Tuesday, February 23, 2016

On Your Hip Or Otherwise Secured

     These are the two (2) answers to "Where should I keep guns when they are not in use?"  I guess we could add "slung," as in "longarm."

     The idea is to prevent access by the irresponsible, ill-intentioned and/or ignorant.  I wish I could tell you that list was only criminals and children but it's not; a local retired police detective tells the story of playing card with some friends and having taken off his (personal) Browning Hi Power, holster and all, because it kept hitting the chair.  As the afternoon wore on, he made a trip to washroom -- and forgot his gun.  When he returned, the pother players had his gun out and were fiddling with it.  "We saw it had gotten cocked," they told him, "and we were trying to fix that."

     Yeah.  No damage done -- that time.  Sometimes the outcome is far worse: recently, an Indianapolis father was shot and killed when his child picked up a revolver he'd laid down.  It wasn't secured.  A safe, a locked case, a trigger lock, a locked room, even a high shelf -- hang it from the ceiling fan for all I care, as long as it is out of reach of anyone but you.  When your gun leaves your immediate control, you need to secure it.

     Safety is a habit that must be cultivated.  Tamara's sidearm is either holstered and on her belt, or securely stored (for Roseholme Cottage values of "secure.")  When not secured, mine is carried off-body due to my work (empty holsters are deemed inappropriate at my workplace) -- and Tam's caught me forgetting it in the washroom when I have been carrying it holstered.  We haven't cultivated the same habit.  In a child-free home where all visitors are vetted, it's not such a big deal -- until it is, during some time (vacation, etc.) when I'm carrying it on my belt and not at home.

     What are your habits?  Are they safe -- or deadly?  According to friends and family, the father who was shot had carried a gun nearly all of his adult life.  Habits are a garden; they must be tended, cultivated and sometimes weeded.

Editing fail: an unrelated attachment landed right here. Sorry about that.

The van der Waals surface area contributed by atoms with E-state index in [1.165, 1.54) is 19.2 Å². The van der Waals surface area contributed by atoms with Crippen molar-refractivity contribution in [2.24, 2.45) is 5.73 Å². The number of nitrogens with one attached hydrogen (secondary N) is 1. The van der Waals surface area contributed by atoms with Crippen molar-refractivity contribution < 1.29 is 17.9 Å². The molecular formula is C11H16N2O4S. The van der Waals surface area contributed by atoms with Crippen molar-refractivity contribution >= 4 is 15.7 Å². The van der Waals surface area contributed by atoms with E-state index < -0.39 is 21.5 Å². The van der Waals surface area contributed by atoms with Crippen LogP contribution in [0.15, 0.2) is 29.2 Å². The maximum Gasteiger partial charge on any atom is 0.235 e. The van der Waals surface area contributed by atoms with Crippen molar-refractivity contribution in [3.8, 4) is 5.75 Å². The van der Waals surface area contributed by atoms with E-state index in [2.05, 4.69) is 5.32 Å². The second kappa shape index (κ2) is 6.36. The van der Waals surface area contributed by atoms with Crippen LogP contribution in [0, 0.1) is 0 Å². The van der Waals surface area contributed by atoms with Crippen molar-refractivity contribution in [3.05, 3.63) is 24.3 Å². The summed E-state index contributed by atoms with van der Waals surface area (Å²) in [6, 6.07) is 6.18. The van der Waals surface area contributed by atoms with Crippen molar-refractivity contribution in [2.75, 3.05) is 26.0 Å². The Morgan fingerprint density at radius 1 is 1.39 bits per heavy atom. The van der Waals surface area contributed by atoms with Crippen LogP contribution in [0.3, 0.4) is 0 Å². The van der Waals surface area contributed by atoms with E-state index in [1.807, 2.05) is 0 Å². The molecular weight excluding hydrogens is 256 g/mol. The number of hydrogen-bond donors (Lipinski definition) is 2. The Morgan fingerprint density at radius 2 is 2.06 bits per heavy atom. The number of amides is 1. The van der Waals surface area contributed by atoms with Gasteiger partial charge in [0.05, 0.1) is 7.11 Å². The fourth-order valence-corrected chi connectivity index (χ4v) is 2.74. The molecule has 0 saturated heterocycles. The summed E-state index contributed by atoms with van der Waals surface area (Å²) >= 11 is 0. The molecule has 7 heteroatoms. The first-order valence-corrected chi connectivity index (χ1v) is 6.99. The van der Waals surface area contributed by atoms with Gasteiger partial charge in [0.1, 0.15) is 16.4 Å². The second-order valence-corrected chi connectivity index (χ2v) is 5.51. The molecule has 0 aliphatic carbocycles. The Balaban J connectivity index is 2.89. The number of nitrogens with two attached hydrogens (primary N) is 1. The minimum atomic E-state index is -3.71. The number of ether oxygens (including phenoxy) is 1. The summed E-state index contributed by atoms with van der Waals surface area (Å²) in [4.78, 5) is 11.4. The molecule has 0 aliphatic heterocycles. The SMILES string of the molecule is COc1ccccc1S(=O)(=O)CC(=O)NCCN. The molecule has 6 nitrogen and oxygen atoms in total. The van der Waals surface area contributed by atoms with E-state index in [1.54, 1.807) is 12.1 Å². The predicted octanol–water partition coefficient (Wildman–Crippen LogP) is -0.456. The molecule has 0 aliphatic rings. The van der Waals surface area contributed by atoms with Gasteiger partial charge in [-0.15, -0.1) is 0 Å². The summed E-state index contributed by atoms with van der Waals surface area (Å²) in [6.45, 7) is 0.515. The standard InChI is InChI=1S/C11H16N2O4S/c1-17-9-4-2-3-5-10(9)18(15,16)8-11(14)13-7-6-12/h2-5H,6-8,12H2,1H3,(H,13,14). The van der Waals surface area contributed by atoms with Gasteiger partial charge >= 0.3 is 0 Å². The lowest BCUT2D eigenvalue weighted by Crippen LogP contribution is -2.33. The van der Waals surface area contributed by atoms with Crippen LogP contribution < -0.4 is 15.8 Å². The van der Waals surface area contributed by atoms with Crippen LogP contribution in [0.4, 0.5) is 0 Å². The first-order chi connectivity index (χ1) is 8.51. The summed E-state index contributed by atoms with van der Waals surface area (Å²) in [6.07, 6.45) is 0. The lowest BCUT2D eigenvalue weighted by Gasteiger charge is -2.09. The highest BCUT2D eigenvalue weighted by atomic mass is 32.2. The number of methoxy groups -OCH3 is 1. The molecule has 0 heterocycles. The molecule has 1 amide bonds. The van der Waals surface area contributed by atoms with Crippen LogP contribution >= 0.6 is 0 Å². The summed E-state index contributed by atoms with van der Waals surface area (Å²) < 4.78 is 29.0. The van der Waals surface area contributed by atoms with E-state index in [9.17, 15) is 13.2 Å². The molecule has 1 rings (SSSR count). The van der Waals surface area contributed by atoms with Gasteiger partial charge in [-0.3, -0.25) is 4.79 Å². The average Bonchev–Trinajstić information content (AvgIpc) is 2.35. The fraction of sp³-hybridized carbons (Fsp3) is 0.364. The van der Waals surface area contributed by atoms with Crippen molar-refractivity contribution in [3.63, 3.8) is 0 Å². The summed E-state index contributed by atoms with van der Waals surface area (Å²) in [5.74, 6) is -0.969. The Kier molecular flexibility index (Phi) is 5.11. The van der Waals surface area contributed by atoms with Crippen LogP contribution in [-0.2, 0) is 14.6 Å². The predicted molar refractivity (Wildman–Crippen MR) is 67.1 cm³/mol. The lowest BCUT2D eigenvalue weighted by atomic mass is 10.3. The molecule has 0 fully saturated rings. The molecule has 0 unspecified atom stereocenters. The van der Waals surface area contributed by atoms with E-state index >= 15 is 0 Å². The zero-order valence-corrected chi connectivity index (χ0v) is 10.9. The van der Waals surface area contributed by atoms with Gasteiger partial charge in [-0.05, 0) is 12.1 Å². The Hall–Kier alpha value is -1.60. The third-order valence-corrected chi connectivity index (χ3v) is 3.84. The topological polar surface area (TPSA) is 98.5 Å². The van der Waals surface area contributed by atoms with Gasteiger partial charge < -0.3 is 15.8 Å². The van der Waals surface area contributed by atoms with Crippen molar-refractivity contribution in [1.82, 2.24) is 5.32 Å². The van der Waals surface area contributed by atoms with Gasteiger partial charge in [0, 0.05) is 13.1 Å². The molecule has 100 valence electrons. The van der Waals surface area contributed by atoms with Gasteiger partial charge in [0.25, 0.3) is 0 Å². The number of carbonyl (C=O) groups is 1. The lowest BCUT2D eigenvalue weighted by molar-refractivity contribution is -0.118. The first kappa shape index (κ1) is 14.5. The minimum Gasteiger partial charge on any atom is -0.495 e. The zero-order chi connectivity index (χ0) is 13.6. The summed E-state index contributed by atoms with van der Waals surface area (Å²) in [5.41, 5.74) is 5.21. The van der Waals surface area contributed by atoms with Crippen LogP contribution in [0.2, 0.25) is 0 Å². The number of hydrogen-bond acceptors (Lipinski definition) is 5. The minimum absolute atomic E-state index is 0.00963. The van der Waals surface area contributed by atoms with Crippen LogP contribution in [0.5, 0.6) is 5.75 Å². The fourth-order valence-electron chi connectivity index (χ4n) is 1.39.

Educated Savage said...

When my son was born we took a long hard look at how the gun storage issue was going to be handled. Anything not on my hip gets put in the safe, either the big one or the quick access safe on my night stand. The gun doesn't get removed from the safe until I have my belt ready to accept it, and they never get removed from a holster unless being cleaned or used. As Tam says, "Stop touching it!".

Fuzzy Curmudgeon said...

I have to buy a safe (or put a lock on my closet in the bedroom, but I'd breathe easier if the guns were an actual safe). The grandson is getting to toddler stage and there is another one currently baking (should be out of the oven around June). Since we do not otherwise have children in the house, I haven't worried about it till now. But it's time.

John said...

When we have guests, the ready service pistol goes in the lockbox, other guns are in the safe, and we check the safe is locked.

We have had errors when a change in routine happens. For example, an unexpected stop at the local post office left my carry pistol in the drivers side door pocket. And it stayed there with the car in our driveway until much later in the day when we had the scary moment of where is the gun.